The halfway mark is finally here: It is day 60 of the 2017 legislative session and, with only a little more than a week until the first bill passage deadline, committees are rushing to hear as many bills as possible.
Lawmakers today will consider legislation regulating ride-sharing companies, limiting late renewal penalties at the Department of Motor Vehicles and providing time off for survivors of domestic violence, among other measures.
Read here for highlights of what to watch today:
A pair of Nevada Democrats are proposing a slew of major changes to the state’s higher education system of governance.
AB390, which is sponsored by Assemblyman Elliot Anderson and Sen. Joyce Woodhouse, would create protections for state workers who share information with state lawmakers, and would prohibit state employers from taking actions against employees who attempt to communicate with members of the Legislature. It would also add making false or misleading statements to lawmakers to the list of “improper governmental actions” that can be taken by state workers.
The measure would also create an annual $20,000 salary for individual members of the board of regents, replacing their current salary of $80 per meeting. It would also create a commission charged with overseeing NSHE spending and potential areas for savings.
Watch the hearing on AB390 at 8 a.m. in the Assembly Government Affairs committee.
Limiting late renewal penalties at the DMV
Republican Sen. James Settelmeyer wants to limit penalties for those who fail to re-register their vehicles and renew their driver’s licenses on time.
Settelmeyer’s bill, SB339, would limit the penalties on delinquent or late vehicle registration to one-half of the registration fee. It also limits penalties on late payments of registration fees and governmental services taxes on a fleet of vehicles for each vehicle that exceeds a weight of 26,000 pounds to 50 percent of the unpaid fee.
The legislation would also require the Department of Motor Vehicles to adopt regulations that limit the reinstatement fee for a lapse in insurance coverage to no more than one-half of the registration fee. Currently, owners must pay $250 for a first offense, $500 for a second offense and $750 for a third or subsequent offense as a reinstatement fee.
And for those who fail to renew their driver’s licenses on time, the legislation would cap the penalties for renewing such licenses at one-half the fee to renew the license.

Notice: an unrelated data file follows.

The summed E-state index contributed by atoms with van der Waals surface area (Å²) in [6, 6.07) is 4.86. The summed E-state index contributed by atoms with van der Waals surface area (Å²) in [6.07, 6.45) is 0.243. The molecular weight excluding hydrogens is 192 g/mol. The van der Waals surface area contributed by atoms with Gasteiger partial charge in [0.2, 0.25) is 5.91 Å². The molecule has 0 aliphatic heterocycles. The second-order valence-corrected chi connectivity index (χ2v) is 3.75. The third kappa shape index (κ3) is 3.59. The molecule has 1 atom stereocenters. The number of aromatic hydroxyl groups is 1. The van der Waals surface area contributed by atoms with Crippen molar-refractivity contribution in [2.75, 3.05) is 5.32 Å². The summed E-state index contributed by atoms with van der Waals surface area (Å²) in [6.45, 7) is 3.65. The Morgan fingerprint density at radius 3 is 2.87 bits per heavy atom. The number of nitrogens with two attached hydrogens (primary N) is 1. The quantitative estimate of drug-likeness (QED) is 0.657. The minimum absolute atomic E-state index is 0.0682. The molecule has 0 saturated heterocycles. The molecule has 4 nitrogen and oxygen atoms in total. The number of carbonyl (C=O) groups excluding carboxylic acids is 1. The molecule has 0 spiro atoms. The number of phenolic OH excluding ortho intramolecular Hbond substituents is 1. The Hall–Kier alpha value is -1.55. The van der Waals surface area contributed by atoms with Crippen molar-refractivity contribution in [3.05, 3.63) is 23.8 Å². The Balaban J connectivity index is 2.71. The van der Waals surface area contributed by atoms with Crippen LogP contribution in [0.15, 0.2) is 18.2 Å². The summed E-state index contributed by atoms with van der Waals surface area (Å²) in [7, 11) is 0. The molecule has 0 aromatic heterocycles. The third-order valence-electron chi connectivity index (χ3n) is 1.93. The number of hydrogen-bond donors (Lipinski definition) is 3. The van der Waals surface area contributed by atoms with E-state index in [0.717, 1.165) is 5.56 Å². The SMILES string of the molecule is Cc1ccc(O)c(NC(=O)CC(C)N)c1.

Watch the hearing on the legislation at 8 a.m. in the Senate Committee on Transportation.
Time off for survivors of domestic violence
Employers may soon be required to provide leave to employees who are victims of domestic violence or for an employee who has a family or household member who is a victim of domestic violence.
Legislation brought forward by Democratic Sen. Nicole Cannizzaro, SB361, would require that such employees are entitled to 30 days of leave during a 12-month period, with seven days of the leave to be paid and earned at a rate of 1 hour per 30 hours worked. Employees would be allowed to use the leave beginning on the 60th calendar day of employment.
Employers would be required to maintain a record of the use of those days of leave for a three-year period and make those records available to the labor commissioner.
The bill also prohibits the Department of Employment, Training and Rehabilitation from disqualifying a person from receiving unemployment compensation benefits if an employee left his or her job to protect himself or herself or his or her family from domestic violence and if the person actively engaged to preserve their employment.
Watch the hearing on the bill at 1 p.m. in the Senate Judiciary Committee.
No more pink tax
Assemblywoman Sandra Jauregui’s bill seeking to ban on a so-called “pink tax” on feminine hygiene products is up for a hearing today.
The bill, AB402, seeks to exempt feminine hygiene products and diapers from the state’s sales and use tax. But because those taxes were enacted by a vote of the people, the legislation, if passed, would put the question on the 2018 ballot for voters to decide.
A similar version of the bill in the Senate, SB415 sponsored by Democratic Sen. Yvanna Cancela, was heard last week by the Senate Committee on Revenue and Economic Development and is up for a work session in committee today at 3:30 p.m. That bill only seeks to exempt feminine hygiene products, not diapers, from the taxes
Watch the hearing on the Assembly bill at 4 p.m. during the Assembly Taxation Committee.
A panel of legislators are set to hear two major marijuana taxation bills, including a major budget item from the office of Gov. Brian Sandoval.
SB487 would impose a 10 percent excise tax on retail sales of recreational marijuana, and would direct half of the tax revenue to the county or city where the retail dispensary is located, 20 percent to a new account for mental health and substance abuse treatment and 30 percent to the budget account for K-12 schools. The measure would set limits on what the tax dollars could be used for, which includes law enforcement, mental health and speciality courts.
Similarly, SB508 would impose a 10 percent tax on retail marijuana sales, but would send the revenue to different budget accounts. The measure, which was introduced on behalf of the governor, would require 75 percent of tax proceeds go to the state budget account for K-12 school funding and the remaining quarter of revenue allocated to the state’s department on Public and Behavioral Health for management of medical marijuana establishments. Sandoval proposed the tax as a way to balance the proposed $8.1 billion two-year budget.
Watch the hearings on both measures at 3:30 p.m. in the Senate Committee on Revenue and Economic Development.